<vagrantc>lfam: do you mean VCS repositories? in debian, those are just treated as "nice to have" and the real source is shipped as tarballs in the archive.
<vagrantc>largely to maintain a strict GPL compliance
<lfam>Yes, that's kind of what I meant vagrantc. I see that there are lots of different approaches for how packages are managed, and it's up to each maintainer
<jonsger>what the hell, my laptop is building the same stuff as some days ago. Hundreds of drvs
<vagrantc>lfam: that's what i *love* about guix, coming from debian ... all the packages are all defined in a single git repository. refreshing!
<vagrantc>can't always grok the guile, but at least i know where to look for it :)
<lfam>It can be... frustrating... to inspect the source code. I mean, I trust Debian overall and use it primarily. It's a wonderful system. The decentralized style of creating the distro is interesting, but I do prefer working with Guix because it is centralized
<Noclip>jonsger: Did you run "guix gc" in the last days?
<lfam>It seems like it's basically a historical detail. Debian was started before massively scalable decentralized source code revision control existed. So, it grew up around this tooling, and the tooling created the community, and now they are intertwined.
<lfam>I am often brainstorming a FOSDEM talk about the relationship between tooling and community, and how they shape each other
<lfam>Somebody who likes giving presentations should do it :)
<Noclip>jonsger: Are the files really the same or could they be newer versions? (Does the hex-number differ)
<jonsger>Noclip: yeah the hex number differ but on master it shouldn't differ many hundreds packages in some days. Then something is wrong with master branch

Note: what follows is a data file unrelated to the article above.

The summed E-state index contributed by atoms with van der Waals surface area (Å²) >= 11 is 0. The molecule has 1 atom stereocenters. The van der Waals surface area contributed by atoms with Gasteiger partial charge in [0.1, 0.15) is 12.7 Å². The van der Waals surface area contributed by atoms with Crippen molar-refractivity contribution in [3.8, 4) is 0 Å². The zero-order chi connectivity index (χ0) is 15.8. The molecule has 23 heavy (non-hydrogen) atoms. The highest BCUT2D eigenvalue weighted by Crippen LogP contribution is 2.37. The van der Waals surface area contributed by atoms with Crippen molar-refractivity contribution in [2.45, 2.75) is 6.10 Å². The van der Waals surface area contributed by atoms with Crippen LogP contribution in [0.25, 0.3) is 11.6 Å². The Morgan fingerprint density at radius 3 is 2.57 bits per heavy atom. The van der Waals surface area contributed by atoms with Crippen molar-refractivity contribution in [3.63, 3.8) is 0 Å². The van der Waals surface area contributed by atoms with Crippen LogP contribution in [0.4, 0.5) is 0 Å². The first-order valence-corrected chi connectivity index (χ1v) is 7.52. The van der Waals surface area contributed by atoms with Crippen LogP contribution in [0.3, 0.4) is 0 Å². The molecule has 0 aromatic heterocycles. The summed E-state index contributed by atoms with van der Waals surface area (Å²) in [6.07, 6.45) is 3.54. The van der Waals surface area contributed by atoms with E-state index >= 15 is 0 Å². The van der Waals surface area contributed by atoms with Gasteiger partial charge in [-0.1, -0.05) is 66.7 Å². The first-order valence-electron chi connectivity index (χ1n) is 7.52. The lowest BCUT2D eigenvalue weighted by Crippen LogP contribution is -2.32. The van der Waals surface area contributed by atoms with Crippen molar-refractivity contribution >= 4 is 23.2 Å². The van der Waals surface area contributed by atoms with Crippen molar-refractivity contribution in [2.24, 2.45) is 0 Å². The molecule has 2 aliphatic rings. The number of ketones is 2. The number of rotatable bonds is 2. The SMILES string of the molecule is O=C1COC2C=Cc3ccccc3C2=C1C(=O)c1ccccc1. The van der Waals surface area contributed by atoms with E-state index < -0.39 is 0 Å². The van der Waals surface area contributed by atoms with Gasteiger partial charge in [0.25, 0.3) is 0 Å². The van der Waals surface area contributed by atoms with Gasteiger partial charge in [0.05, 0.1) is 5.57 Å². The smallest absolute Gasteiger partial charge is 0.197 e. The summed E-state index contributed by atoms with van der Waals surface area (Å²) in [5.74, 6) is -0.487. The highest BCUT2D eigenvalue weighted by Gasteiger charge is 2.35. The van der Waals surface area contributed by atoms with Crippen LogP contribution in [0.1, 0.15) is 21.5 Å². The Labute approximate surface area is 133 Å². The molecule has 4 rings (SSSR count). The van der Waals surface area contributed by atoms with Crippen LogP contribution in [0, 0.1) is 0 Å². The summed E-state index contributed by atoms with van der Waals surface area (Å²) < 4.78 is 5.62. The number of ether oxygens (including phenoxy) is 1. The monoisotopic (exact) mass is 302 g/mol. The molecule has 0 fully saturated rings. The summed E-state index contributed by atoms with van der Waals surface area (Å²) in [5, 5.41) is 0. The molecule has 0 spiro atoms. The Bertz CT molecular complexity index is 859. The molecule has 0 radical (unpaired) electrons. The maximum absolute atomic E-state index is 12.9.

<mbakke>jonsger: there was a new graft added recently
<lfam>In general, it is considered okay for many hundreds of packages to change over the course of days. The guideline is that no commit should trigger more than 300 rebuilds, but it's allowed to pushed 100 commits that each trigger 299 rebuilds
<lfam>That's an extreme example, but it gives the diea
<nckx>It sounds like there really is a problem, though.
<lfam>If you have the motivation, a bug report that shows the "what will be done" output of `guix system reconfigure --dry-run` would be useful
<nckx>Noclip: You can keep an eye on the git log to see if any updates mention [security fixes] or [fixes CVE-...], but not all upstreams mention this (for example Linux treats ‘security bugs’ no differently from others).
<lfam>Something I do that speeds things up a lot is to increase --max-jobs past the default. I use --max-jobs=10 when starting guix-daemon
<lfam>It doesn't help much when compiling, but it speeds up the downloading a substitutes massively
<lfam>The Linux scheduler could definitely improve the "compile 10 things at a time" use case, but it's not so bad
<abralek>jonsger: Compiling is indeed might take a lot of time, but I deployed guix in our production environment and now just offload the compilation. Awesome =)
<lfam>Noclip: Right, it's a bit different from other distros in the sense that "updates" to the source of the distro are made available to users immediately. On, for example, Debian, the update is not made available until the binary is built. So it seems to "take longer" but it's about the same amount of time.